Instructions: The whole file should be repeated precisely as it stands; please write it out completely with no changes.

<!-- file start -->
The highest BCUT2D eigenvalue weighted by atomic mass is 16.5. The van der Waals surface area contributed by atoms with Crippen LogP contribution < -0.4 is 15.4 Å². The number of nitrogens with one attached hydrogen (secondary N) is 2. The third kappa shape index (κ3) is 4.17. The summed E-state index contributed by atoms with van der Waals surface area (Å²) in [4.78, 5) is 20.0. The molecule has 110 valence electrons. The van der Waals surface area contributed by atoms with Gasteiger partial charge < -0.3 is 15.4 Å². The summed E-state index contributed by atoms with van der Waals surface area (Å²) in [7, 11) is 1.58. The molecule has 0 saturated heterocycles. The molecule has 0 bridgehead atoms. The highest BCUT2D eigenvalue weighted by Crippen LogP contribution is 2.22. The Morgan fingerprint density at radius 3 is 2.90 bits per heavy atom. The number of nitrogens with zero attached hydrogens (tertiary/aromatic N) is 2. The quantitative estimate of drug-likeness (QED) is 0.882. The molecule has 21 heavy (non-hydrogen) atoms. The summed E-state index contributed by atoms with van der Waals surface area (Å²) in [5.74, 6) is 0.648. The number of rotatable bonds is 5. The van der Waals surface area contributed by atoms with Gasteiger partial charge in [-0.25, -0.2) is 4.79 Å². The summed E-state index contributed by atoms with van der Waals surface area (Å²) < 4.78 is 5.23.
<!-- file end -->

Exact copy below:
The highest BCUT2D eigenvalue weighted by atomic mass is 16.5. The van der Waals surface area contributed by atoms with Crippen LogP contribution < -0.4 is 15.4 Å². The number of nitrogens with one attached hydrogen (secondary N) is 2. The third kappa shape index (κ3) is 4.17. The summed E-state index contributed by atoms with van der Waals surface area (Å²) in [4.78, 5) is 20.0. The molecule has 110 valence electrons. The van der Waals surface area contributed by atoms with Gasteiger partial charge < -0.3 is 15.4 Å². The summed E-state index contributed by atoms with van der Waals surface area (Å²) in [7, 11) is 1.58. The molecule has 0 saturated heterocycles. The molecule has 0 bridgehead atoms. The highest BCUT2D eigenvalue weighted by Crippen LogP contribution is 2.22. The Morgan fingerprint density at radius 3 is 2.90 bits per heavy atom. The number of nitrogens with zero attached hydrogens (tertiary/aromatic N) is 2. The quantitative estimate of drug-likeness (QED) is 0.882. The molecule has 21 heavy (non-hydrogen) atoms. The summed E-state index contributed by atoms with van der Waals surface area (Å²) in [5.74, 6) is 0.648. The number of rotatable bonds is 5. The van der Waals surface area contributed by atoms with Gasteiger partial charge in [-0.25, -0.2) is 4.79 Å². The summed E-state index contributed by atoms with van der Waals surface area (Å²) < 4.78 is 5.23.